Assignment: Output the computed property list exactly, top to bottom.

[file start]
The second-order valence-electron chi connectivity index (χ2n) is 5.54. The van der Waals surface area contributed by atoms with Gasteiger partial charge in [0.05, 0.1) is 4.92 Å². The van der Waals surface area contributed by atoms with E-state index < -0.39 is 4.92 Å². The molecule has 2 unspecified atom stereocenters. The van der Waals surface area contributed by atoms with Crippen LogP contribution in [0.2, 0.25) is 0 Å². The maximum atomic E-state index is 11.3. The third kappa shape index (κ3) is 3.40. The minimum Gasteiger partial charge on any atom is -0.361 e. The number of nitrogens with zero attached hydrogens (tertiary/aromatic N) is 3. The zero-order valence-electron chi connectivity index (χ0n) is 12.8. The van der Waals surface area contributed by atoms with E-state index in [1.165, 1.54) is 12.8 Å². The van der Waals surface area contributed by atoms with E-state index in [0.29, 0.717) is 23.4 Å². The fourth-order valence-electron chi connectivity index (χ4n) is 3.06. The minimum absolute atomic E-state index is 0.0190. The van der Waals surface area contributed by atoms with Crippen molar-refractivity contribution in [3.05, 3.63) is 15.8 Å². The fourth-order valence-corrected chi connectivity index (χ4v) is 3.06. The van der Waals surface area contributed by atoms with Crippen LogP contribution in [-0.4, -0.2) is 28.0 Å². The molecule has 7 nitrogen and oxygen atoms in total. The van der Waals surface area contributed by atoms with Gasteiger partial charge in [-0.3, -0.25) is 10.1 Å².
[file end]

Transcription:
The second-order valence-electron chi connectivity index (χ2n) is 5.54. The van der Waals surface area contributed by atoms with Gasteiger partial charge in [0.05, 0.1) is 4.92 Å². The van der Waals surface area contributed by atoms with E-state index < -0.39 is 4.92 Å². The molecule has 2 unspecified atom stereocenters. The van der Waals surface area contributed by atoms with Crippen LogP contribution in [0.2, 0.25) is 0 Å². The maximum atomic E-state index is 11.3. The third kappa shape index (κ3) is 3.40. The minimum Gasteiger partial charge on any atom is -0.361 e. The number of nitrogens with zero attached hydrogens (tertiary/aromatic N) is 3. The zero-order valence-electron chi connectivity index (χ0n) is 12.8. The van der Waals surface area contributed by atoms with E-state index in [1.165, 1.54) is 12.8 Å². The van der Waals surface area contributed by atoms with E-state index in [0.29, 0.717) is 23.4 Å². The fourth-order valence-electron chi connectivity index (χ4n) is 3.06. The minimum absolute atomic E-state index is 0.0190. The van der Waals surface area contributed by atoms with Crippen molar-refractivity contribution in [3.05, 3.63) is 15.8 Å². The fourth-order valence-corrected chi connectivity index (χ4v) is 3.06. The van der Waals surface area contributed by atoms with Crippen LogP contribution in [-0.4, -0.2) is 28.0 Å². The molecule has 7 nitrogen and oxygen atoms in total. The van der Waals surface area contributed by atoms with Gasteiger partial charge in [-0.3, -0.25) is 10.1 Å².